Mild Intermittent Asthma: Classification for Treatment

Recognizing and Treating Mild Intermittent Asthma: The Least Severe Type

Senior man using asthma inhaler in doctor's office. Credit: Terry Vine / Getty Images

Mild intermittent asthma is the least severe type of asthma of the various types. People with this type of asthma typically have asthma symptoms that come and go. Usually, episodes occur twice a week or less, with nighttime symptoms occurring twice a month or less. Between episodes, people with mild intermittent asthma do not have any symptoms and their lungs function normally.

Asthma Classification Types

The different classification of asthma is based on the severity of the condition.

Classification can change over time and is difficult to diagnose and classify in children younger than 4 years old since symptoms may be different from asthma exhibited in older patients.

 When determining which classification to assign to your asthma, your doctor will consider the following:

  • Symptoms (difficulty breathing, wheezing, chest tightness, and coughing) prior to treatment. Severe asthma attacks are possible in any asthma classification, even mild intermittent asthma.
  • The results of a lung function test or pulmonary function test (to determine the amount and speed of air you can blow)

The National Asthma Education and Prevention Program has classified asthma into the following 4 categories:

  • Intermittent Asthma. Symptoms occur 2 days or less per week and do not interfere with normal activities. Nighttime symptoms occur 2 days or less per month and when not having an asthma attack, lung function tests are normal and vary little from morning to afternoon.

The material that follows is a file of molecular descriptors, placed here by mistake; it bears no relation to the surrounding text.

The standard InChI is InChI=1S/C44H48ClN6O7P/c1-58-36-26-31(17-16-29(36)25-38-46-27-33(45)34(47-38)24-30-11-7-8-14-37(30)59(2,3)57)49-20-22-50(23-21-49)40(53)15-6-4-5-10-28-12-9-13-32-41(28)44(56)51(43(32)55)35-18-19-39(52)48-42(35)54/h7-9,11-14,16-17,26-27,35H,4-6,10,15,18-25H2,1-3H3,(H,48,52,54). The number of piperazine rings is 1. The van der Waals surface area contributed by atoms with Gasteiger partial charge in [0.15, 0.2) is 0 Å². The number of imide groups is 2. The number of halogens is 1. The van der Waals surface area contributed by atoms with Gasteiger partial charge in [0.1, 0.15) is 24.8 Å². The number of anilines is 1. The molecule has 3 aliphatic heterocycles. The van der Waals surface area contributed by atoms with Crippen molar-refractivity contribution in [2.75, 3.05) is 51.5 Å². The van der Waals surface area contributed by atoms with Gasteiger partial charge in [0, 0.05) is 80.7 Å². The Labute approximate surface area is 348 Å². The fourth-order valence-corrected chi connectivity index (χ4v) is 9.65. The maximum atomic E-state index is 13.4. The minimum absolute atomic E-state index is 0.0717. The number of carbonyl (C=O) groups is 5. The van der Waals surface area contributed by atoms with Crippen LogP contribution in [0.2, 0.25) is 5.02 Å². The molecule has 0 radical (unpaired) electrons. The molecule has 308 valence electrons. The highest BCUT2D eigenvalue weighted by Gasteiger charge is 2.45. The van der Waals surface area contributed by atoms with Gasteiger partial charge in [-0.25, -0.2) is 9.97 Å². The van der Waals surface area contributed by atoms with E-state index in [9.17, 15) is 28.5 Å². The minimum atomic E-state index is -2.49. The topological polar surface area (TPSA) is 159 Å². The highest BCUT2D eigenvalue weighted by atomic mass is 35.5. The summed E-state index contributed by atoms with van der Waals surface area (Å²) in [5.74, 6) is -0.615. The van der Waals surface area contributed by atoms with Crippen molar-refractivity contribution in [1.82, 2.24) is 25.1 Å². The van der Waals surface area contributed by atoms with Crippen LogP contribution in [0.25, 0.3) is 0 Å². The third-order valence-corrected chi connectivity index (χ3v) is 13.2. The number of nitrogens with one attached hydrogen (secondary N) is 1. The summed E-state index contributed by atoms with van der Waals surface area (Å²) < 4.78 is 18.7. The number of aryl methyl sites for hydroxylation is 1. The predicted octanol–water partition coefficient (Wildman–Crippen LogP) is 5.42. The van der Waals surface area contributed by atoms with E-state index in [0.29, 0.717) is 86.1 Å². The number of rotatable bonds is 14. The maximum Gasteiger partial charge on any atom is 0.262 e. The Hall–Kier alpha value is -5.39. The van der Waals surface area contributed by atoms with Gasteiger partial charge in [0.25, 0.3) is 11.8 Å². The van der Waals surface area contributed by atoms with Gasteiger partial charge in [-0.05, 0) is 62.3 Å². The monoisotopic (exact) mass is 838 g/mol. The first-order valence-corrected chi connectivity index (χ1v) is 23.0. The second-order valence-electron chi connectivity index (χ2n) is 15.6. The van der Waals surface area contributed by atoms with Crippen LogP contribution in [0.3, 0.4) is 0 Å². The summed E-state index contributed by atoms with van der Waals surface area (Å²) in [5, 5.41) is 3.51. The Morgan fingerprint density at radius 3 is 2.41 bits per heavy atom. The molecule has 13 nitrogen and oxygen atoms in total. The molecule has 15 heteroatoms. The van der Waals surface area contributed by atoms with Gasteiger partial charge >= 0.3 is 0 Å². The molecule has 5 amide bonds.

• Mild Persistent Asthma. Symptoms occur more than 2 days a week but do not happen every day and asthma attacks interfere with normal daily activities. Nighttime symptoms occur 3 to 4 times a month. Lung function tests are normal when not having an attack and may vary a small amount from morning to afternoon.
  • Moderate Persistent Asthma. A daily occurrence of symptoms and a short-acting inhaler is used every day. Symptoms interfere with daily activities. Nighttime symptoms occur more than 1 time a week, but do not happen every day and lung function tests are abnormal and vary more than 30% from morning to afternoon.
  • Severe Persistent Asthma. Symptoms occur throughout each day and severely limit daily physical activities. Nighttime symptoms occur often, sometimes every night and lung function tests are abnormal and may vary greatly from morning to afternoon.

How Asthma Is Classified as Mild Intermittent

According to the National Guidelines for managing asthma, severity of asthma is classified as mild intermittent according to the following factors:

  • Frequency of symptoms (no more than 2 days per week)
  • Frequency of nighttime awakenings with asthma symptoms (no more than 2 times per month)
  • Use of a quick-relief inhaler (no more than 2 days/week)
  • How much asthma interferes with daily activities (not at all)
  • Peak flow readings (normal between asthma attacks)
  • Whether asthma flares require use or oral steroids (no more than once a year)

Treating Mild Intermittent Asthma

People with mild intermittent asthma do not need daily asthma medication. Instead, the doctor will usually prescribe a quick-relief bronchodilator, which is an inhaler that opens up the airways and is used only as needed (up to a maximum of four times in a 1-day period).

People with asthma may find that their severity of asthma fluctuates over the years. As severity fluctuates, so does medication and treatment, with the ultimate goal being to keep asthma under control.


"Needs Assessment Report 2007." National Heart, Lung, and Blood Advisory Council Asthma Expert Working Group. 

"How Is Asthma Diagnosed?" National Heart Lung and Blood Institute, U.S. Department of Health and Human Services, National Institutes of Health. 

"Anti-Inflammatories: Leukotriene Modifiers." U.S. News & World Report. 

"Asthma: Diagnosis." Re, Inc.

"Fact Sheet: Treating Asthma." The American Academy of Allergy Asthma & Immunology Task Force. The Allergy Report. 

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